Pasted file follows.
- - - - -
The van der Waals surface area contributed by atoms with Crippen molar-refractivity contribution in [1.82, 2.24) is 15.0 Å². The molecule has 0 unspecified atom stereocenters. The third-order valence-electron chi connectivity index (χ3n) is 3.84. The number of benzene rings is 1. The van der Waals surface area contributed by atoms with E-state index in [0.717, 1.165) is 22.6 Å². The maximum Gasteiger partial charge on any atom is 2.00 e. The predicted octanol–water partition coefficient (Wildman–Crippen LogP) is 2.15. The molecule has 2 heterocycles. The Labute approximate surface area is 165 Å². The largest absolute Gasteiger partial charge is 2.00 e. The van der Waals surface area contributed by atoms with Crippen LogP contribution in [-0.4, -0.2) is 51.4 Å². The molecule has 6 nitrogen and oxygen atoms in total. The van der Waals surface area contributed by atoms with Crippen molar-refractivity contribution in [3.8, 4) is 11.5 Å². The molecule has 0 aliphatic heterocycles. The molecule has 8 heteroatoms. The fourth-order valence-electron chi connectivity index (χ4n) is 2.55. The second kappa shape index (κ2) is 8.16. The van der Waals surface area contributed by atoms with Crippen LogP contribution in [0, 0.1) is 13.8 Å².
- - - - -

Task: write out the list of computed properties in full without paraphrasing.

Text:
The van der Waals surface area contributed by atoms with Crippen molar-refractivity contribution in [1.82, 2.24) is 15.0 Å². The molecule has 0 unspecified atom stereocenters. The third-order valence-electron chi connectivity index (χ3n) is 3.84. The number of benzene rings is 1. The van der Waals surface area contributed by atoms with E-state index in [0.717, 1.165) is 22.6 Å². The maximum Gasteiger partial charge on any atom is 2.00 e. The predicted octanol–water partition coefficient (Wildman–Crippen LogP) is 2.15. The molecule has 2 heterocycles. The Labute approximate surface area is 165 Å². The largest absolute Gasteiger partial charge is 2.00 e. The van der Waals surface area contributed by atoms with Crippen LogP contribution in [-0.4, -0.2) is 51.4 Å². The molecule has 6 nitrogen and oxygen atoms in total. The van der Waals surface area contributed by atoms with Crippen molar-refractivity contribution in [3.8, 4) is 11.5 Å². The molecule has 0 aliphatic heterocycles. The molecule has 8 heteroatoms. The fourth-order valence-electron chi connectivity index (χ4n) is 2.55. The second kappa shape index (κ2) is 8.16. The van der Waals surface area contributed by atoms with Crippen LogP contribution in [0, 0.1) is 13.8 Å².